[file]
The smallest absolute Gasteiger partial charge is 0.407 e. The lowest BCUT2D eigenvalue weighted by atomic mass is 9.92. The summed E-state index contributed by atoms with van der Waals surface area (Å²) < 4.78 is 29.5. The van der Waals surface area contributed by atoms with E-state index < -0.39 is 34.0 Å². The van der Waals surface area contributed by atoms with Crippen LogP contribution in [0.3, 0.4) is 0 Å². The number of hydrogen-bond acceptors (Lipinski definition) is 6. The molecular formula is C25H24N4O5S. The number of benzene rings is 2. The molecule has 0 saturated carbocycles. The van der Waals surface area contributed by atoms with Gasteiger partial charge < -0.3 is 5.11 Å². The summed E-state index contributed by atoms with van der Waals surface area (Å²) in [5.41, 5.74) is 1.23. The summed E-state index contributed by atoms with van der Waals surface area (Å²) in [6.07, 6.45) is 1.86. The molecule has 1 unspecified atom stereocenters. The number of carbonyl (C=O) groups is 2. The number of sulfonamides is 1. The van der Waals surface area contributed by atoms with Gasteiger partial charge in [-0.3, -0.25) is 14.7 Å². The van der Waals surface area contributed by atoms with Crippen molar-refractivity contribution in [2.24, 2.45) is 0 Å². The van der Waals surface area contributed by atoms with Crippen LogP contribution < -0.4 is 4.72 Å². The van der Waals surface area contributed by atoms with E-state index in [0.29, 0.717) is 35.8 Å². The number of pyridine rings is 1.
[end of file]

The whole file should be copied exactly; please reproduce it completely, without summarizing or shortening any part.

The smallest absolute Gasteiger partial charge is 0.407 e. The lowest BCUT2D eigenvalue weighted by atomic mass is 9.92. The summed E-state index contributed by atoms with van der Waals surface area (Å²) < 4.78 is 29.5. The van der Waals surface area contributed by atoms with E-state index < -0.39 is 34.0 Å². The van der Waals surface area contributed by atoms with Crippen LogP contribution in [0.3, 0.4) is 0 Å². The number of hydrogen-bond acceptors (Lipinski definition) is 6. The molecular formula is C25H24N4O5S. The number of benzene rings is 2. The molecule has 0 saturated carbocycles. The van der Waals surface area contributed by atoms with Gasteiger partial charge < -0.3 is 5.11 Å². The summed E-state index contributed by atoms with van der Waals surface area (Å²) in [5.41, 5.74) is 1.23. The summed E-state index contributed by atoms with van der Waals surface area (Å²) in [6.07, 6.45) is 1.86. The molecule has 1 unspecified atom stereocenters. The number of carbonyl (C=O) groups is 2. The number of sulfonamides is 1. The van der Waals surface area contributed by atoms with Gasteiger partial charge in [-0.3, -0.25) is 14.7 Å². The van der Waals surface area contributed by atoms with Crippen molar-refractivity contribution in [2.24, 2.45) is 0 Å². The van der Waals surface area contributed by atoms with Crippen LogP contribution < -0.4 is 4.72 Å². The van der Waals surface area contributed by atoms with E-state index in [0.29, 0.717) is 35.8 Å². The number of pyridine rings is 1.